Doesn't sound quite right; more likely is Google Ireland handles as much as possible so the final payments are made to them with most of the profits accruing there. Google France would be billed by Google Ireland for various services that Google France can not do. This is a fairly common occurrence with multinationals to show how the money got to Ireland (or any other country). The only real issue is the reasonableness of the internal charges for the services render, e.g., some of the money and profits have to stay in France. The reasonableness of the charges is at best a murky issue but France would have to prove that the services were done in France by Google France or the charges were excessive. If Google does what most multinationals do, the internal charges are at discount on the full price but high enough to get most of the money to desired location.
They do have an office in France. It was raided by police on May 24:
And yet somehow the Parisian court says this doesn't count because the advertising contracts were sold through Google Ireland.
Welcome to the world of corporate courts, where word definitions are made up and the laws don't matter. And who cares anyway, it's not like consumers themselves get a slice of the massive fines.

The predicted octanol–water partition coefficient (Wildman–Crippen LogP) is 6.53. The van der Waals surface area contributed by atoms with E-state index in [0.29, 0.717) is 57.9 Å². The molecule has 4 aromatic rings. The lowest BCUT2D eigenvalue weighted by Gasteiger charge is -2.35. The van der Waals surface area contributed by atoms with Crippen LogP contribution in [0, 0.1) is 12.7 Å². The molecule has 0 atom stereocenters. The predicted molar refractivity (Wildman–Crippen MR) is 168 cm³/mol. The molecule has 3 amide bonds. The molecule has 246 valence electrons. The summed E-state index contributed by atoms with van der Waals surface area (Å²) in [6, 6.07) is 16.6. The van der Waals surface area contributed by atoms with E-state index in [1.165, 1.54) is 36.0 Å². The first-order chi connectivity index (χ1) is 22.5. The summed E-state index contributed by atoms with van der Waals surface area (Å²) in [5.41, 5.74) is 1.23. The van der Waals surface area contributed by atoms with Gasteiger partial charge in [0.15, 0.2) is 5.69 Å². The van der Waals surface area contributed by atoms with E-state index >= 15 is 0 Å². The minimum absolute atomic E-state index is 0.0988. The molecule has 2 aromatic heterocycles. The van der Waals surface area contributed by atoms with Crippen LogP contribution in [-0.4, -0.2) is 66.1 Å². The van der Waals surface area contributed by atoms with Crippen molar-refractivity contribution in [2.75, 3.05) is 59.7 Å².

Welcome to the world of corporate courts, where word definitions are made up and the laws don't matter.
No, quite obviously laws DO matter and hang on word definitions as defined (if defined) by the legislators who wrote the law and as interpreted by the judge who decides the case.
The problem is that companies like Google, Apple and Facebook can afford lawyers who find the loopholes. It seems like Google set up their structure quite deliberately with the intention of avoiding taxes in France. Similar to how Apple set up that whole Irish deal, and Facebook has set up its affairs, and so on.
"700 employees in France"
700 people paying income tax in France.
Would you like Google to move those jobs to another country?
Call centers can be relocated quite easily.
Think about THAT.
“The problem with socialism is that you eventually run out of other people's money.”
"They do have an office in France.Although I'm not familiar with French taxation law, this is far from surprising. The writer of the headpiece likely forgot to include the word "Registered" before the word "Office". Rarely will the offices occupied by the workers be the same place as the headquarters of the law firm retained by the company providing the Registered Office address.